My woolventures: Arched Gusset Mittens by Purl Soho

I commute on the bike, so come autumn my hands start to feel cold – especially in the mornings. Ever since I realised my knitting skills could be furthered from straight elongated shapes (i.e. scarves) to something more complex, I started picturing myself gliding elegantly through the streets wearing a pair of hand-knit gloves. Mind you, I usually wear a rather unelegant but practical red softshell jacket to cycle – to ward off the wind and the rain. Still, I had a rather vivid image of myself dressed in a skirt and a nice grey woollen coat plus bright-coloured gloves.

Soon I realized that the gloves had to be yellow. Something like this:


Photo: Purl Soho

I think I have already mentioned that I tend  to choose patterns because of the colours the samples are knit in. The Arched Gusset Mittens by Purl Soho are yet another example. It was not only the colour though, I love how simple they are – plain stockinette – yet original with the, well, arched gusset, which imitates the natural curves of hands.

Eventually, I didn’t get started on the project though until about mid July, when in the midst of dissertation write-up crisis, I decided I needed an emergency knitting kit to carry around, just in case. You never know, when you need the soothing powers of your circular needles and a ball of yarn. This is how a skein of mustard alpaca found its way to a smallish canvas bag and in that to my backpack.

Hence, the mittens assumed something of a therapeutic role, as illustrated below. Surely, you need therapy when brushing up on your stats.


Eventually I finished the pair of mittens in mid August (perfect timing, eh?), right before leaving on our fabulous and well deserved holidays in Italy.

And now, dear friends, with my dissertation finished and November turning chilly, I might even find an occasion to dress my imaginary cycling outfit and wear them!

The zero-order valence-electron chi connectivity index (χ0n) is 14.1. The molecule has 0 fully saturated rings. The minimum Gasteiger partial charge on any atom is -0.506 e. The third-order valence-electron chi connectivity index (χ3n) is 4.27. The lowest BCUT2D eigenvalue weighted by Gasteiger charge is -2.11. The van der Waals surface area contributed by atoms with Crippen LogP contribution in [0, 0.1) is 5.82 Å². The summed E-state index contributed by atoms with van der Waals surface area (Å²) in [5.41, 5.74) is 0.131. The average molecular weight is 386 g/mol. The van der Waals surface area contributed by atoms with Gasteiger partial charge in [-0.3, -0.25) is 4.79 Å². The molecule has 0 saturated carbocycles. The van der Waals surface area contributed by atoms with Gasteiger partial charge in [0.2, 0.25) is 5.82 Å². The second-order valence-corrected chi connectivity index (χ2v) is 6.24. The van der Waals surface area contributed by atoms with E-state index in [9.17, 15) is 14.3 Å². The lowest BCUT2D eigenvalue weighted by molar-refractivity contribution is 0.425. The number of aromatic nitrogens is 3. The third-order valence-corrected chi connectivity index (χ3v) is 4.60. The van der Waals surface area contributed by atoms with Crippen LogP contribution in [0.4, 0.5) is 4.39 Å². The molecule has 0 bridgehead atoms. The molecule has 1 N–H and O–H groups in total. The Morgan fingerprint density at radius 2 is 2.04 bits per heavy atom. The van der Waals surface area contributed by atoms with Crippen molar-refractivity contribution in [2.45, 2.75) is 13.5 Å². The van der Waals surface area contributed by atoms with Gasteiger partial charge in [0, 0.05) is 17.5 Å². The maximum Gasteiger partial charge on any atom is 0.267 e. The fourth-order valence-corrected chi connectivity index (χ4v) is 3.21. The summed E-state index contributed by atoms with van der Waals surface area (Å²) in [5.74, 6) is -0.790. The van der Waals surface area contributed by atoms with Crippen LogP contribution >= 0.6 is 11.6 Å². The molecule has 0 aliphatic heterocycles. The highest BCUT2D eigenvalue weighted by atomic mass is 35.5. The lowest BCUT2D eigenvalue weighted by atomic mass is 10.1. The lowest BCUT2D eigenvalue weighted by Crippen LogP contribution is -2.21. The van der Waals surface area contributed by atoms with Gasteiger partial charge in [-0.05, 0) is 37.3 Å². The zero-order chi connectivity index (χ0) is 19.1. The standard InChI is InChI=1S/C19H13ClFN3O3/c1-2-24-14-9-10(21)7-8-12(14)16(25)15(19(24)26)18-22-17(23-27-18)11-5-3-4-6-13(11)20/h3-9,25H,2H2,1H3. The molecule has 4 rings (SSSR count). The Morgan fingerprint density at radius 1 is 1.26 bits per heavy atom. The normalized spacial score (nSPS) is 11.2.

Photo 21-08-15 7 26 33 am


Pattern: Arched Gusset Mittens by Purl Soho

Yarn: ~0.7 skein of Drops Alpaca (in colourway 2923 – golden rod)

Needles: 3.5 mm (knitted in size adult large to get adult small)

Note: This was the first time ever that I worked a thumb gusset. Despite following the pattern instructions, I found that it is not really possible to do this without ending up having a hole at the stem of the thumb. This blog post gives some useful tips for avoiding gusset holes. Eventually, what I did was to I pick up one additional stitch on the side of the centre stitch at the stem of the thumb, which then I worked into the following round as k2tog.

My woolventures: Hermaness worsted

Knitting hats or beanies is probably most knitters’ favourite thing. Depending on the pattern, it can be a no-brainier or pose some challenge, allowing to learn some new technique, stitch pattern or design element. Regardless of the difficulty, though, any project can be completed in a day or over a weekend, bringing instant satisfaction. Plus no seaming is necessary.

I myself love beanies – and sometimes think it is a shame that I don’t really live in a climate where wearing beanies is absolutely necessary. As a matter of fact, I mostly use them to keep my head warm when my hair is wet – when walking home from the pool or heading for some drinks after a run+shower. Regardless I simply cannot resist the temptation and keep making them.

After having successfully made the L’Arbre hat designed by Cirilia Rose and made available as the second Fringe hatalong I had had my eye on the Gudrun Johnston’s Hermaness Worsted, the 3rd pattern in the series. I had even had the yarn, which by coincidence I had acquired to swatch for the same designer’s Little Wave cardigan. The project had been on hold though for quite some time.